unbecoming

EnglishEdit

EtymologyEdit

From un- +‎ becoming. Compare Middle English unbicomelich (unbecoming).

PronunciationEdit

  • IPA(key): /ˌʌnbɪˈkʌmɪŋ/

AdjectiveEdit

unbecoming (comparative more unbecoming, superlative most unbecoming)

  1. Not flattering, attractive or appropriate.
    • 1934, Agatha Christie, chapter 3, in Murder on the Orient Express, London: HarperCollins, published 2017, page 25:
      A very small expensive black toque was hideously unbecoming to the yellow, toad-like face beneath it.
    • 2017 July 12, Moe! Ninja Girls (in English), Japan: NTT Solmare, iOS, Android, scene: Season 7, Chapter 7, Part 2:
      ― Lily: “Don’t stare so much. It’s unbecoming. It makes you look like a country bumpkin.”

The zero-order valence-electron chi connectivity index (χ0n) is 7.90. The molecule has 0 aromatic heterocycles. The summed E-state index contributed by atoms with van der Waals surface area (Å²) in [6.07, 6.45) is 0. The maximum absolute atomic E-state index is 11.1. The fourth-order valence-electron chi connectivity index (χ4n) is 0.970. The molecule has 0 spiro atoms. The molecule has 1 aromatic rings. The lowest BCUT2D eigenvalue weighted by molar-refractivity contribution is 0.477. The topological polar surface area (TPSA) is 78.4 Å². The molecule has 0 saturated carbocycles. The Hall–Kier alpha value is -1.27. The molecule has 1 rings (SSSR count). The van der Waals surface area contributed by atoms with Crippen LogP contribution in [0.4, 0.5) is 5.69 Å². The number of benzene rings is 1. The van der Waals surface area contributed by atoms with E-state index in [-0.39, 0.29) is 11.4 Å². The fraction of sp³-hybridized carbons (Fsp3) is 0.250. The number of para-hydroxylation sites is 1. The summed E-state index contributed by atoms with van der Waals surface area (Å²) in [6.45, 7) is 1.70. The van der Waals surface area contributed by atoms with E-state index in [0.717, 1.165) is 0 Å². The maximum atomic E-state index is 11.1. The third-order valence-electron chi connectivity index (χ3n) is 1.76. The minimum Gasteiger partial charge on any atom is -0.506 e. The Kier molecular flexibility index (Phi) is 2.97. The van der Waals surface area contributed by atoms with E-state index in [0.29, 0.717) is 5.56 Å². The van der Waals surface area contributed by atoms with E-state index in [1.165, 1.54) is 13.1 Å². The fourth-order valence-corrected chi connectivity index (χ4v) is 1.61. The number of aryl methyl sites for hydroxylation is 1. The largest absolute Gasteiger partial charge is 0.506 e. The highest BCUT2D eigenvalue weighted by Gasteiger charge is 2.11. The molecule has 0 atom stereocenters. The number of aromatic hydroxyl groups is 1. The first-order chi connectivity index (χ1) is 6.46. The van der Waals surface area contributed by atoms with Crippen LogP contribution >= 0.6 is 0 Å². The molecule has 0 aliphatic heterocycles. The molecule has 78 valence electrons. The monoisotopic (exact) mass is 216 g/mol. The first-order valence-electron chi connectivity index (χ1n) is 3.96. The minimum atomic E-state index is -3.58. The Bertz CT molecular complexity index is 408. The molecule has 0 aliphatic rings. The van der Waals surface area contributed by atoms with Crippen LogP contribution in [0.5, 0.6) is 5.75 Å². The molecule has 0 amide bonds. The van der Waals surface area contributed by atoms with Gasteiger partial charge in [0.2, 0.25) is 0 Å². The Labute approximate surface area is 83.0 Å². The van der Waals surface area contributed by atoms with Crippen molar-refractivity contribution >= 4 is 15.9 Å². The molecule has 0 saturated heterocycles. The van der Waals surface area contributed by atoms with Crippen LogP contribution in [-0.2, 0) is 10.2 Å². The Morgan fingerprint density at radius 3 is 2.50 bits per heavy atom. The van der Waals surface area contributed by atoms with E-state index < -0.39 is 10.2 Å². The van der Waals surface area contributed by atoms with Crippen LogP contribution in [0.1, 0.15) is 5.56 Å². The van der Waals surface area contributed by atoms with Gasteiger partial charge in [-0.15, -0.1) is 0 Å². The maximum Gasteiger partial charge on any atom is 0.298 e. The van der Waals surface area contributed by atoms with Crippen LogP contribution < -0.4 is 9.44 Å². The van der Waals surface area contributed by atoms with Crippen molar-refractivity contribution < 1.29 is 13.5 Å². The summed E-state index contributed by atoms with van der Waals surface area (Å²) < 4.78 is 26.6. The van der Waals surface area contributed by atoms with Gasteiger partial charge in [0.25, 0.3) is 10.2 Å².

She wore a rather unbecoming hairstyle.
  2. Not in keeping with the expected standards of one's position.
    He was accused of conduct unbecoming an officer and a gentleman.

SynonymsEdit

AntonymsEdit

Related termsEdit

TranslationsEdit

The translations below need to be checked and inserted above into the appropriate translation tables, removing any numbers. Numbers do not necessarily match those in definitions. See instructions at Wiktionary:Entry layout § Translations.

VerbEdit

unbecoming

  1. present participle of unbecome

NounEdit

unbecoming (plural unbecomings)

  1. The process by which something unbecomes.
    • 2007, Una Chung, Contagion of Living:
      By tracing the turns from U.S. to Japan to China, we can see that becoming American, the classic ethnic American narrative, itself opens to further becomings and unbecomings and rebecomings that address mobility and ethnicization []

Further readingEdit